2 Roman amphitheatre
Remains of classical Roman buildings are scattered around Tarragona, which is the second most important archaeological site in Spain after Mérida. The ancient Roman amphitheater is the most impressive remnant of Tarragona. Built on a hill overlooking the Mediterranean Sea, the amphitheater dates back to the second century AD during the reign of Emperor Augustus. The immense stadium hosted gladiatorial games as well as other spectacles that entertained the Roman populace. Visitors can easily imagine the excitement of attending an event at this ancient venue. In its sloping rows of seats, the amphitheater could accommodate an astonishing crowd of 12,000 spectators. The elliptical shape of the stadium, characteristic of Roman amphitheatres, would have focused the audience’s attention on the two points of interest: the gladiators who would enter the match on opposite sides of the stadium. Below the arena are pits that were used for behind-the-scenes production of the events. The amphitheater was also the scene of the martyrdom of Bishop Fructuosus in AD 259. In the center of the amphitheater are remains of a sixth-century Visigothic basilica and a 12th-century Romanesque-Gothic church. The site is open to the public from Tuesday to Sunday (free admission). The amphitheater was also the scene of the martyrdom of Bishop Fructuosus in AD 259. In the center of the amphitheater are remains of a sixth-century Visigothic basilica and a 12th-century Romanesque-Gothic church. The site is open to the public from Tuesday to Sunday (free admission). The amphitheater was also the scene of the martyrdom of Bishop Fructuosus in AD 259. In the center of the amphitheater are remains of a sixth-century Visigothic basilica and a 12th-century Romanesque-Gothic church. The site is open to the public from Tuesday to Sunday (free admission).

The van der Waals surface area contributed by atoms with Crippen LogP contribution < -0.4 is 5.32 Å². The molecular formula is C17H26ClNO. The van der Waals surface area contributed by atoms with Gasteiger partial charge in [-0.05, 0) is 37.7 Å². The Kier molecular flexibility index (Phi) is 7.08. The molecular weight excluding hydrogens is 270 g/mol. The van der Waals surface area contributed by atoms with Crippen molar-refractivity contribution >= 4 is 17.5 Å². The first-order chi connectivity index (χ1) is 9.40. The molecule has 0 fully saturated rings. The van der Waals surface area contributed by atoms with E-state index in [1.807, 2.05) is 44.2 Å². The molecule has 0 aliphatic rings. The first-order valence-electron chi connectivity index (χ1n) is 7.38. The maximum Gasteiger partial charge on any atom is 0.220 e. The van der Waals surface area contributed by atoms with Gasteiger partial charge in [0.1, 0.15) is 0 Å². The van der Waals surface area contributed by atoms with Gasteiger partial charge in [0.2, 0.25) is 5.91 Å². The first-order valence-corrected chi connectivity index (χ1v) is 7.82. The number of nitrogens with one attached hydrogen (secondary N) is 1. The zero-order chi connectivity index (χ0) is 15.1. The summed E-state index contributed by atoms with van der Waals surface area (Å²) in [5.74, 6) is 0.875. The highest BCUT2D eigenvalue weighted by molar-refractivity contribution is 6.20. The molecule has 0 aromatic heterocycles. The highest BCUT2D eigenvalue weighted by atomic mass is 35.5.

Address: Miracle Park, Tarragona
3 Paseo Arqueológico (archaeological walk)
The Paseo Arqueológico begins where the Vía del Imperio (Imperial Road) meets the Puerta del Rosario, a gateway dating back to the fifth century BC. Shaded by cypress trees, the Paseo Arqueológico is a pleasant garden path at the foot of the ancient Roman wall. Built in the third to second centuries BC, the wall originally enclosed the entire old city, but only the upper part has survived. Several sections are still intact, including one stretching for 1,000 meters with heights ranging from three to ten meters. The amazing ancient defensive structure is distinguished by its cyclopean stone masonry of massive irregularly shaped blocks. Local workers were employed to build the wall, and many of the stones bear the marks of Iberian masons. Three towers of the wall also survived: the Cabiscol Tower, the Minerva Tower, and the Arzobispo Tower. The Minerva Tower is an excellent example of Roman architecture; the Arzobispo Tower was altered during the Middle Ages. Tourists will enjoy a leisurely stroll along the Paseo Arqueológico, soaking up the legacy of Tarragona’s two-thousand-year history. The Paseo Arqueológico also offers nice views from each end of the garden. as they soak up the legacy of Tarragona’s two-thousand-year history. The Paseo Arqueológico also offers nice views from each end of the garden. as they soak up the legacy of Tarragona’s two-thousand-year history. The Paseo Arqueológico also offers nice views from each end of the garden.